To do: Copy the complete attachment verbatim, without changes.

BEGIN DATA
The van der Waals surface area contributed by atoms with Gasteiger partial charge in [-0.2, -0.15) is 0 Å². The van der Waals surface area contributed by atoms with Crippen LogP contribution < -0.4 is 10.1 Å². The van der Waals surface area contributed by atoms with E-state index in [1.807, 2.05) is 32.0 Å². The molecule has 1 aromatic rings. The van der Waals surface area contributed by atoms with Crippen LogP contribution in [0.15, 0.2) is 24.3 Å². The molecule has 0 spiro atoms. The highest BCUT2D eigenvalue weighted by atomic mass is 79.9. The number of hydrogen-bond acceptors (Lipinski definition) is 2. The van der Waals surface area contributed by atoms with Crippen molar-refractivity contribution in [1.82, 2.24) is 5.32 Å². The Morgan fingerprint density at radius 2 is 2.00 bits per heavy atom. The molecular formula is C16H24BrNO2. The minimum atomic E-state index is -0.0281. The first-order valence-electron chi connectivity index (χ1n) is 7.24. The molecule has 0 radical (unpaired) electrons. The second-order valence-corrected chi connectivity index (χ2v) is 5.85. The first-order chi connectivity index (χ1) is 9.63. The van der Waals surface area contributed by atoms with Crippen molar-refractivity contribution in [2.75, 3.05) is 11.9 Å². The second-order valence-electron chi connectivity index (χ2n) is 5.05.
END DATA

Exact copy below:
The van der Waals surface area contributed by atoms with Gasteiger partial charge in [-0.2, -0.15) is 0 Å². The van der Waals surface area contributed by atoms with Crippen LogP contribution < -0.4 is 10.1 Å². The van der Waals surface area contributed by atoms with E-state index in [1.807, 2.05) is 32.0 Å². The molecule has 1 aromatic rings. The van der Waals surface area contributed by atoms with Crippen LogP contribution in [0.15, 0.2) is 24.3 Å². The molecule has 0 spiro atoms. The highest BCUT2D eigenvalue weighted by atomic mass is 79.9. The number of hydrogen-bond acceptors (Lipinski definition) is 2. The van der Waals surface area contributed by atoms with Crippen molar-refractivity contribution in [1.82, 2.24) is 5.32 Å². The Morgan fingerprint density at radius 2 is 2.00 bits per heavy atom. The molecular formula is C16H24BrNO2. The minimum atomic E-state index is -0.0281. The first-order valence-electron chi connectivity index (χ1n) is 7.24. The molecule has 0 radical (unpaired) electrons. The second-order valence-corrected chi connectivity index (χ2v) is 5.85. The first-order chi connectivity index (χ1) is 9.63. The van der Waals surface area contributed by atoms with Crippen molar-refractivity contribution in [2.75, 3.05) is 11.9 Å². The second-order valence-electron chi connectivity index (χ2n) is 5.05.